Top Story — Two dams holding iron-mine wastewater broke in the southeastern Brazilian state of Minas Gerais on Thursday, flooding the nearby town of Bento Rodrigues with water, mud and potentially toxic mining tailings. Authorities have confirmed one death, though some local news sources report as many as 16 dead and many more missing.
Rescuers continued the search for survivors in the decimated town this morning. Officials said Thursday that 600 residents are being evacuated to higher elevation, but there are also concerns about more enduring effects of contamination to the local water source because of the dams’ proximity to a river.
The incident is likely to reinforce public concerns about Brazil’s expanding infrastructure projects. Estado de Minas, a newspaper in the state’s capital city Belo Horizonte, reports that in 2014 the Minas Gerais State Foundation for the Environment found that 8 percent of structures containing toxic mining tailings in the state are unsafe.
Thursday’s episode echoes controversy about flooding and watershed contamination associated with other mining and hydroelectric projects in the country, some of which have also resulted in mass displacement. At least four similar accidents have occurred in Minas Gerais state since 2001, leaving many dead and causing large-scale environmental damage and homelessness.
A statement issued by the Samarco mining company, which operates the Germano mine where the dams are located, said the cause for the break is still unknown.
Headlines from the Western Hemisphere
- Pope Francis is expected to travel to the U.S.-Mexico border in February, according to a top advisor to the pontiff, in a move that would be in line with Pope Francis’ emphasis on immigration reform.
- During a rally Thursday in the Puerto Rican capital of San Juan, New York City Mayor Bill de Blasio called on Congress to ensure Puerto Rico gets its “fair share of Medicaid dollars,” saying the situation on the island was “a humanitarian crisis in the making.” A number of New York politicians, including state Governor Andrew Cuomo, took part in the rally, which called for Puerto Rico’s equal treatment on federal health care.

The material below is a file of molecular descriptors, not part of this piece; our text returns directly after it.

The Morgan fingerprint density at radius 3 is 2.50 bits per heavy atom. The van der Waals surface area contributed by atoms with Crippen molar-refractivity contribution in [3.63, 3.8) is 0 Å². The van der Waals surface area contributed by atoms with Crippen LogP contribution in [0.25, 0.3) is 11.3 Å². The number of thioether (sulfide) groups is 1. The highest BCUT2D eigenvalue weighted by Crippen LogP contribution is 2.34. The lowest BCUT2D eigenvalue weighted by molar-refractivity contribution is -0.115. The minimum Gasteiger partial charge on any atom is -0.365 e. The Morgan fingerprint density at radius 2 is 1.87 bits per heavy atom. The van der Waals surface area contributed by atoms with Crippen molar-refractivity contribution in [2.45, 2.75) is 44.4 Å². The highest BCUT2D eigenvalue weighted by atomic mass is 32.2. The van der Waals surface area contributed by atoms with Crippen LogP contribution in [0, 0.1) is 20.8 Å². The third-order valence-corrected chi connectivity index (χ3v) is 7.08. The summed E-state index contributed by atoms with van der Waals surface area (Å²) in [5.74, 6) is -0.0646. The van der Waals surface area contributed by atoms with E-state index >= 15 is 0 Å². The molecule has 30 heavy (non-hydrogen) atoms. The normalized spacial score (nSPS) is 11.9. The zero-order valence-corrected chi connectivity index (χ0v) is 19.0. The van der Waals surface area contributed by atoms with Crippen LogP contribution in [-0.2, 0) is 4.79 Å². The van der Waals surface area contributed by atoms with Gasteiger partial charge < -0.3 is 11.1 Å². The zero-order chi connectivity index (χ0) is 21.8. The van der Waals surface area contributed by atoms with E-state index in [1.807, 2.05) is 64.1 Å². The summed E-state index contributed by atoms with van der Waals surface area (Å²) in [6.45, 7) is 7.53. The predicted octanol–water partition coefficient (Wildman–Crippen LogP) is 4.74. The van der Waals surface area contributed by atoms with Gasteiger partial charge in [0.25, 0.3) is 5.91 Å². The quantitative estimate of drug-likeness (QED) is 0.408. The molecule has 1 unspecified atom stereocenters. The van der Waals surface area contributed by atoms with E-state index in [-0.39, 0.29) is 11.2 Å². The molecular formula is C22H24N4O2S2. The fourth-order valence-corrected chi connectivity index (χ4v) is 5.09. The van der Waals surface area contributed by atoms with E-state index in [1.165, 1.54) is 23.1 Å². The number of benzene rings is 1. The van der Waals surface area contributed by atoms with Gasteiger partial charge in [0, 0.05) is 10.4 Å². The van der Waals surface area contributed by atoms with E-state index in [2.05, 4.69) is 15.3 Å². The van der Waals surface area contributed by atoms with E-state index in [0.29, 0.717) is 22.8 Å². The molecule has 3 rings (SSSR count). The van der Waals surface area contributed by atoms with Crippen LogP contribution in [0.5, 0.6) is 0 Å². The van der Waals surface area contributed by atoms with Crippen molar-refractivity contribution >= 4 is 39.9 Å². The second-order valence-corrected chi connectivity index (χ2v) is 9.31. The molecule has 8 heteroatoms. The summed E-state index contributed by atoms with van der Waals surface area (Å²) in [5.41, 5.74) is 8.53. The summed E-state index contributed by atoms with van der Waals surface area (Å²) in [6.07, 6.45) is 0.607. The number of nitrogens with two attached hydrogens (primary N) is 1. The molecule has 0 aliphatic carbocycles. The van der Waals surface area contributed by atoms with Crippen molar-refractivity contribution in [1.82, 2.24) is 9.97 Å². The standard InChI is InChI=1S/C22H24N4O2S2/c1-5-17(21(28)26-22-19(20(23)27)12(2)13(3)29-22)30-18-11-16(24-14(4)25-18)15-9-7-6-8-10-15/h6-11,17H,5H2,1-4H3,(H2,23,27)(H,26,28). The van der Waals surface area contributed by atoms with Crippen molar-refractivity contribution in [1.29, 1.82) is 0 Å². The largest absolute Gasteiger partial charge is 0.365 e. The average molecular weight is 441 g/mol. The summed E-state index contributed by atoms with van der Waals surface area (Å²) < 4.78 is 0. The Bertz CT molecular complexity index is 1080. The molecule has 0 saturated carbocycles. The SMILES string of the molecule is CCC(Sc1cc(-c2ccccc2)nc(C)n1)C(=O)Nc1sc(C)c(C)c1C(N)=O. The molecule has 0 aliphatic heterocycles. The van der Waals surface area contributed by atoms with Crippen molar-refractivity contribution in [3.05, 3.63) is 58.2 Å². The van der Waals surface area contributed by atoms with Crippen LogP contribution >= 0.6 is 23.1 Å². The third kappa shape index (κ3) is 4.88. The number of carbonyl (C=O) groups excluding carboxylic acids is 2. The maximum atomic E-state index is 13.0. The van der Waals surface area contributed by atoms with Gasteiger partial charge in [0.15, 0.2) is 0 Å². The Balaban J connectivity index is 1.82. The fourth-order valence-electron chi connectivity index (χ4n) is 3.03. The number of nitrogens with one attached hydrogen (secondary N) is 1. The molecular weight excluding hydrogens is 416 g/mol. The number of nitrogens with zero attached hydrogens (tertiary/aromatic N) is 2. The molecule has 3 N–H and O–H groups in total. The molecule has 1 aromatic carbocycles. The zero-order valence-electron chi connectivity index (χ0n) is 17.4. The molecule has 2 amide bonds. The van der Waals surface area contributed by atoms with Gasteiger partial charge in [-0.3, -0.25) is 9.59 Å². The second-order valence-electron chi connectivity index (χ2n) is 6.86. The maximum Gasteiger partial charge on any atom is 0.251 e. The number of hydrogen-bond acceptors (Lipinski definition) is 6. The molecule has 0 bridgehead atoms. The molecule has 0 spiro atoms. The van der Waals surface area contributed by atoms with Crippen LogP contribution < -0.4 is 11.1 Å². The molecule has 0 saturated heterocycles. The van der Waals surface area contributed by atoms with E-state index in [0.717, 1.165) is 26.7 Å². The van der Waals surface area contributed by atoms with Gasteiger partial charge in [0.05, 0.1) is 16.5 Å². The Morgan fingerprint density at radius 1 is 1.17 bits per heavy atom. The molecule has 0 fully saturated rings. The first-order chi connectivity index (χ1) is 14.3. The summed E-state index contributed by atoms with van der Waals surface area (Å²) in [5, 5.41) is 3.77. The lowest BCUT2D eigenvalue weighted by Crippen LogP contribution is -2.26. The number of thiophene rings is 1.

- A 2002 transparency law in Mexico has allowed journalists to expose corruption scandals and investigate the disappearance of the 43 student from Guerrero over this past year, contributing to the Mexican public’s perception that their media is reliable, according to a piece in the Christian Science Monitor.
- Haiti’s electoral council announced Thursday the two candidates that will advance to a runoff presidential election on Dec. 27: government-backed candidate Jovenel Moïse and former state construction chief Jude Célestin. Several major candidates, however, have alleged fraud in the days following the Oct. 25 primary election.
- Authorities in Haiti have closed St. Joseph Home for Boys, an orphanage in the capital city Port-au-Prince that was founded thirty years ago by a U.S. citizen currently facing accusations that he sexually molested boys under his care.
- The Associated Press takes a close look at the recent wave of migration from Cuba to the United States, which has brought some 100,000 Cubans to the United States since 2013, when the Cuban government eliminated the need for exit permits to leave the island.
- Billboard interviewed Robin Pedraja, a young Cuban who created his country’s first music magazine, discussing how he navigated loopholes in existing state policy, as well as the current trends and opinions of young people on the island.
- Guatemala’s Congress raised the country’s minimum legal age for marriage in a Thursday vote following pressures from children’s rights groups. The new legal age of 18 was increased from the previous age of 14 for girls and 16 for boys.
- Belize’s newly elected Prime Minister Dean Barrow said Thursday that he is confident a territorial disagreement with neighboring Guatemala can be resolved once Guatemala’s President-elect Jimmy Morales assumes office.
- El Salvador’s former President Francisco Flores appeared in court Thursday to face charges of embezzlement and the misappropriation of $15 million that Taiwan donated to El Salvador following a 2001 earthquake.
- Nicaragua has approved the HKND Group’s environmental and social impact studies for its controversial interoceanic canal project, allowing the Chinese firm to begin the construction process.
- Bolivia’s Supreme Court justices voted Thursday to make Justice Pastor Mamani the court’s president, making him the the first indigenous person to hold the office.
- U.S. carmaker General Motors has announced plans to invest some $100 million in Colombia over the next four years, with plans to export cars to Brazil.
- Argentina’s exchange-traded stock fund is experiencing a boost in investments amid optimism over a potential change in government and its promises to increase growth and check inflation rises.
- Eduardo Cunha, Brazil’s speaker of the lower house, will be facing a hearing led by the country’s congressional ethics committee over Cunha’s secret Swiss bank accounts, an investigation that forms part of the greater probe into a large kickback scandal.
- Chile’s Interior Ministry acknowledged in a statement Thursday that it is “highly probable” that leftist Nobel-prize winning poet Pablo Neruda was killed in the wake of the country’s 1973 coup, which brought the right-wing dictatorship of Gen. Augusto Pinochet to power.